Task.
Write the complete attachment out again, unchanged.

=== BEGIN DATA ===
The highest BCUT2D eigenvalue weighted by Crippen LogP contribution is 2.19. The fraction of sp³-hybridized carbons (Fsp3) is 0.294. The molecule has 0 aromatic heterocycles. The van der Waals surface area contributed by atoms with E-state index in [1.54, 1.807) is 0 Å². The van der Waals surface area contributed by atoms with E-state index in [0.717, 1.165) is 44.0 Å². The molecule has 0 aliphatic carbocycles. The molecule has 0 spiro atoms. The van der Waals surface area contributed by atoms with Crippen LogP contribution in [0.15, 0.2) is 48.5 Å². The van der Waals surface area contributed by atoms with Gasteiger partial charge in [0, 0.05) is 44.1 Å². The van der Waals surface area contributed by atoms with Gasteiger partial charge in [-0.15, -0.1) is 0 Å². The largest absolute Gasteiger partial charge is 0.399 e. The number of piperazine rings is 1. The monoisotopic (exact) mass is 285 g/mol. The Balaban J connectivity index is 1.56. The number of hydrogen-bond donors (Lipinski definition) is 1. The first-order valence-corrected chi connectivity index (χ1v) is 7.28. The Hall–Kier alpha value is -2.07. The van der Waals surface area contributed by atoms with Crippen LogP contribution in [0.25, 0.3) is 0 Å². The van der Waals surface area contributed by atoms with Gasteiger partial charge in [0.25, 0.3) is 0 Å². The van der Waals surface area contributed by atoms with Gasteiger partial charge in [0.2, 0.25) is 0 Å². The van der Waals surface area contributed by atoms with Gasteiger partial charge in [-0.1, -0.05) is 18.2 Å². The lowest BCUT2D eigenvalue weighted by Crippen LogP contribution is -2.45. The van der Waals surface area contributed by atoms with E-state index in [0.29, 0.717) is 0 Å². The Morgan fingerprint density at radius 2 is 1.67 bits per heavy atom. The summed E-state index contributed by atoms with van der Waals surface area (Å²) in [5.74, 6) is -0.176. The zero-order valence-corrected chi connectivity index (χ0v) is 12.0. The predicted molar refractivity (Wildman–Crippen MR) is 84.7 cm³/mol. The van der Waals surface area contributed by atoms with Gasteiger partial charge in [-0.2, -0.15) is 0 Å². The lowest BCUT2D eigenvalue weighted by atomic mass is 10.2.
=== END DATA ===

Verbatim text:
The highest BCUT2D eigenvalue weighted by Crippen LogP contribution is 2.19. The fraction of sp³-hybridized carbons (Fsp3) is 0.294. The molecule has 0 aromatic heterocycles. The van der Waals surface area contributed by atoms with E-state index in [1.54, 1.807) is 0 Å². The van der Waals surface area contributed by atoms with E-state index in [0.717, 1.165) is 44.0 Å². The molecule has 0 aliphatic carbocycles. The molecule has 0 spiro atoms. The van der Waals surface area contributed by atoms with Crippen LogP contribution in [0.15, 0.2) is 48.5 Å². The van der Waals surface area contributed by atoms with Gasteiger partial charge in [0, 0.05) is 44.1 Å². The van der Waals surface area contributed by atoms with Gasteiger partial charge in [-0.15, -0.1) is 0 Å². The largest absolute Gasteiger partial charge is 0.399 e. The number of piperazine rings is 1. The monoisotopic (exact) mass is 285 g/mol. The Balaban J connectivity index is 1.56. The number of hydrogen-bond donors (Lipinski definition) is 1. The first-order valence-corrected chi connectivity index (χ1v) is 7.28. The Hall–Kier alpha value is -2.07. The van der Waals surface area contributed by atoms with Crippen LogP contribution in [0.25, 0.3) is 0 Å². The van der Waals surface area contributed by atoms with Gasteiger partial charge in [0.25, 0.3) is 0 Å². The van der Waals surface area contributed by atoms with Gasteiger partial charge in [0.2, 0.25) is 0 Å². The van der Waals surface area contributed by atoms with Gasteiger partial charge in [-0.1, -0.05) is 18.2 Å². The lowest BCUT2D eigenvalue weighted by Crippen LogP contribution is -2.45. The van der Waals surface area contributed by atoms with E-state index in [0.29, 0.717) is 0 Å². The Morgan fingerprint density at radius 2 is 1.67 bits per heavy atom. The summed E-state index contributed by atoms with van der Waals surface area (Å²) in [5.74, 6) is -0.176. The zero-order valence-corrected chi connectivity index (χ0v) is 12.0. The predicted molar refractivity (Wildman–Crippen MR) is 84.7 cm³/mol. The van der Waals surface area contributed by atoms with Gasteiger partial charge in [-0.2, -0.15) is 0 Å². The lowest BCUT2D eigenvalue weighted by atomic mass is 10.2.